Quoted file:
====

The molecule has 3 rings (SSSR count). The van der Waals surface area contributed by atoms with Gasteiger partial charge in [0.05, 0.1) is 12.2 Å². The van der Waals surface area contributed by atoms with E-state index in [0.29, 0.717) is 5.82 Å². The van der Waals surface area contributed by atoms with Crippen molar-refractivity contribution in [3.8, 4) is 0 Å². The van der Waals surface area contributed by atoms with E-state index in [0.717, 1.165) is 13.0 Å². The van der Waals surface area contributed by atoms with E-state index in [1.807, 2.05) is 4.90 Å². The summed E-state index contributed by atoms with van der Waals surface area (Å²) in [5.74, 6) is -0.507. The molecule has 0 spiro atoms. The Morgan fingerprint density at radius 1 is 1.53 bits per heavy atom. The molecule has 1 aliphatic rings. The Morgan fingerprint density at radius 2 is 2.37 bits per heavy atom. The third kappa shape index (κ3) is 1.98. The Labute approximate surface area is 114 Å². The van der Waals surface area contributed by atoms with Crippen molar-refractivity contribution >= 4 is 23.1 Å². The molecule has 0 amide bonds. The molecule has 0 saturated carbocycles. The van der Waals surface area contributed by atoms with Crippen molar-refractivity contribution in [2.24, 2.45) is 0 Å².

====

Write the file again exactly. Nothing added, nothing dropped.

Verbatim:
The molecule has 3 rings (SSSR count). The van der Waals surface area contributed by atoms with Gasteiger partial charge in [0.05, 0.1) is 12.2 Å². The van der Waals surface area contributed by atoms with E-state index in [0.29, 0.717) is 5.82 Å². The van der Waals surface area contributed by atoms with Crippen molar-refractivity contribution in [3.8, 4) is 0 Å². The van der Waals surface area contributed by atoms with E-state index in [0.717, 1.165) is 13.0 Å². The van der Waals surface area contributed by atoms with E-state index in [1.807, 2.05) is 4.90 Å². The summed E-state index contributed by atoms with van der Waals surface area (Å²) in [5.74, 6) is -0.507. The molecule has 0 spiro atoms. The Morgan fingerprint density at radius 1 is 1.53 bits per heavy atom. The molecule has 1 aliphatic rings. The Morgan fingerprint density at radius 2 is 2.37 bits per heavy atom. The third kappa shape index (κ3) is 1.98. The Labute approximate surface area is 114 Å². The van der Waals surface area contributed by atoms with Crippen molar-refractivity contribution >= 4 is 23.1 Å². The molecule has 0 amide bonds. The molecule has 0 saturated carbocycles. The van der Waals surface area contributed by atoms with Crippen molar-refractivity contribution in [2.24, 2.45) is 0 Å².